* US says Louis Berger paying more than $69 mln
* Criminal penalty totals $18.7 mln
* Two guilty pleas entered
* Louis Berger says has strengthened policies (Adds expected prison sentences, paragraph 4)
By Jonathan Stempel
NEW YORK, Nov 5 (Reuters) - Louis Berger Group Inc, a New Jersey-based engineering consultant with contracts in Afghanistan and Iraq, agreed to pay more than $69 million to the U.S. government to settle charges related to overbilling, the Department of Justice said.
The payment includes an $18.7 million criminal penalty as part of a deferred prosecution agreement with the government for the privately held company. This agreement calls for Louis Berger to reform its practices under a federal monitor, papers filed with the U.S. District Court in Newark, New Jersey show.
In a related development, two former Louis Berger employees pleaded guilty on Friday to conspiring to defraud the United States through overbilling from 2001 to 2007, according to prosecutors and court papers.
Former chief financial officer Salvatore Pepe, 58, of Tuckahoe, New York, and former controller Precy Pellettieri, 54, of Rahway, New Jersey, entered their pleas in the Newark federal court. They face possible 30- to 37-month prison terms under federal sentencing guidelines, which are advisory. Their lawyers did not immediately return requests for comment.
The government alleged that Louis Berger over a 17-year period inflated rates it used on contracts performed overseas on behalf of federal agencies such as the U.S. Agency for International Development (USAID), the Army and the Air Force.
“Taxpayers have a right to expect those who do business with the government to act in accordance with the law,” Tony West, a U.S. assistant attorney general, said in a statement.
Friday’s three-part settlement also calls for Louis Berger, which is based in Morristown, New Jersey, to pay more than $46 million to resolve a whistleblower lawsuit.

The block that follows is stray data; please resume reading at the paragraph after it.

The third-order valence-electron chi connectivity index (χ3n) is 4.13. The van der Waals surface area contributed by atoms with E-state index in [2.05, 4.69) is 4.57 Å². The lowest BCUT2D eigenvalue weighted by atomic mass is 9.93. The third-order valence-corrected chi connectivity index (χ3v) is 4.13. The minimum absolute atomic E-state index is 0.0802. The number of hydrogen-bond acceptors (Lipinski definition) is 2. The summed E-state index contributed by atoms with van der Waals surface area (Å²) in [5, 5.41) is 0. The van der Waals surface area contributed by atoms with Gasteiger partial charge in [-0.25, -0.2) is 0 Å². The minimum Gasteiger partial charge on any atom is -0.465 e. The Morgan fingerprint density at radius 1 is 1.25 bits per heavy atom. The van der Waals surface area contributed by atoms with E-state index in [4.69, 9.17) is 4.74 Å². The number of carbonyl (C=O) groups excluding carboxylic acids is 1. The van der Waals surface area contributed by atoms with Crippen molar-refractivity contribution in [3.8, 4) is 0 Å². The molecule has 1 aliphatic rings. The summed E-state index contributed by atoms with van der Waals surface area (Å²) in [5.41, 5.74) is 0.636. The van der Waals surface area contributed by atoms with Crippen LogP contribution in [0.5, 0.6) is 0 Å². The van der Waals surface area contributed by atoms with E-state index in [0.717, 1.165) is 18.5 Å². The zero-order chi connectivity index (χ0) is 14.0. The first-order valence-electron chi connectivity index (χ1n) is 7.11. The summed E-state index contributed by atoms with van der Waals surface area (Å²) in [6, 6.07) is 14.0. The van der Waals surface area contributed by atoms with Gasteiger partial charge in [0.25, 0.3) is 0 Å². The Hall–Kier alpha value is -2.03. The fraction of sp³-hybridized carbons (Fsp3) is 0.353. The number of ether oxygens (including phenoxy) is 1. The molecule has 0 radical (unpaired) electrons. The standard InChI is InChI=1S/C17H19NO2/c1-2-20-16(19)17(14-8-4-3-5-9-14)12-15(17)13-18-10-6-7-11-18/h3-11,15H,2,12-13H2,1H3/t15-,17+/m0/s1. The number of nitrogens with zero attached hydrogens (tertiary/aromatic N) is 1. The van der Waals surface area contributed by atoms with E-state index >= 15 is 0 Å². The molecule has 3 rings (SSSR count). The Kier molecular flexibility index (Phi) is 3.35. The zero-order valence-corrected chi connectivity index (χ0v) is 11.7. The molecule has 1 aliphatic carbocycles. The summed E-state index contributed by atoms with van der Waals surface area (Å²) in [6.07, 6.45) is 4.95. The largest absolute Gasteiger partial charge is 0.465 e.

In that case, former company accounting analyst Harold Salomon alleged billing improprieties and violations of the federal False Claims Act.
The settlement also includes an administrative agreement with USAID, which administers foreign aid, and incorporates more than $4 million already paid on contracts performed for that agency, prosecutors said.
“This is the largest settlement involving fraud with regard to U.S. contractors working in Afghanistan and Iraq,” Salomon’s lawyer Peter Chatfield, a partner at Phillips & Cohen LLP, said in an interview. “Frauds like this increase the cost of providing aid, and undermine efforts to rebuild countries.”
Larry Walker, president of Louis Berger, in a statement said the company has strengthened its systems and policies.
The company said it began probing its own accounting in 2006, has refunded sums to the government, and has cooperated with the government since learning of its investigation.
Louis Berger had $694 million of revenue last year. employs nearly 3,000 people in 35 countries, and does business in 80 countries, according to the company’s Website.
A deferred prosecution agreement allows for the dismissal of charges if the defendant complies with the agreement’s terms.
The case is U.S. v. Louis Berger Group Inc, U.S. District Court, District of New Jersey, No. 10-mag-03198. (Reporting by Jonathan Stempel in New York; editing by John Wallace, Bernard Orr)